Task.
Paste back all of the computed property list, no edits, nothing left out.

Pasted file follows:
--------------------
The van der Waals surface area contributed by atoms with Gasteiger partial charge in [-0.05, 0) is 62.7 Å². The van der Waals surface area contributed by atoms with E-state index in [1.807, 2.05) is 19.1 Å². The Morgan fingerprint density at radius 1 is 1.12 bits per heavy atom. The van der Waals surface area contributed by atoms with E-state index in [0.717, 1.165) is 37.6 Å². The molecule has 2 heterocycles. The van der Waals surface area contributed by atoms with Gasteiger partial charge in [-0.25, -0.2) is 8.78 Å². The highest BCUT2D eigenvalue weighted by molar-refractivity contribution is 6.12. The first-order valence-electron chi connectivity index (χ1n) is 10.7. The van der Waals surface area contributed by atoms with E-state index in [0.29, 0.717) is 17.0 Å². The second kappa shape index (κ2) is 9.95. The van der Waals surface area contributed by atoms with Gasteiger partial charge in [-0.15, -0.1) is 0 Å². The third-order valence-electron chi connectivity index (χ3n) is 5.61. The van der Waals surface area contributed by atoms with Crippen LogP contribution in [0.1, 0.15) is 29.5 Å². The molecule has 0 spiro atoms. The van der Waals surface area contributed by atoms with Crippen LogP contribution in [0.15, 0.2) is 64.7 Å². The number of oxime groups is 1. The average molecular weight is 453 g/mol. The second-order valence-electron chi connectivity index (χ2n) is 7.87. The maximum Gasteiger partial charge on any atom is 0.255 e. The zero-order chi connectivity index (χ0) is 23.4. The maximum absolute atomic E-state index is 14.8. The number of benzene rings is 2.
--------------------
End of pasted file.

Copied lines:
The van der Waals surface area contributed by atoms with Gasteiger partial charge in [-0.05, 0) is 62.7 Å². The van der Waals surface area contributed by atoms with E-state index in [1.807, 2.05) is 19.1 Å². The Morgan fingerprint density at radius 1 is 1.12 bits per heavy atom. The van der Waals surface area contributed by atoms with E-state index in [0.717, 1.165) is 37.6 Å². The molecule has 2 heterocycles. The van der Waals surface area contributed by atoms with Gasteiger partial charge in [-0.25, -0.2) is 8.78 Å². The highest BCUT2D eigenvalue weighted by molar-refractivity contribution is 6.12. The first-order valence-electron chi connectivity index (χ1n) is 10.7. The van der Waals surface area contributed by atoms with E-state index in [0.29, 0.717) is 17.0 Å². The second kappa shape index (κ2) is 9.95. The van der Waals surface area contributed by atoms with Gasteiger partial charge in [-0.15, -0.1) is 0 Å². The third-order valence-electron chi connectivity index (χ3n) is 5.61. The van der Waals surface area contributed by atoms with Crippen LogP contribution in [0.1, 0.15) is 29.5 Å². The molecule has 0 spiro atoms. The van der Waals surface area contributed by atoms with Crippen LogP contribution in [0.15, 0.2) is 64.7 Å². The number of oxime groups is 1. The average molecular weight is 453 g/mol. The second-order valence-electron chi connectivity index (χ2n) is 7.87. The maximum Gasteiger partial charge on any atom is 0.255 e. The zero-order chi connectivity index (χ0) is 23.4. The maximum absolute atomic E-state index is 14.8. The number of benzene rings is 2.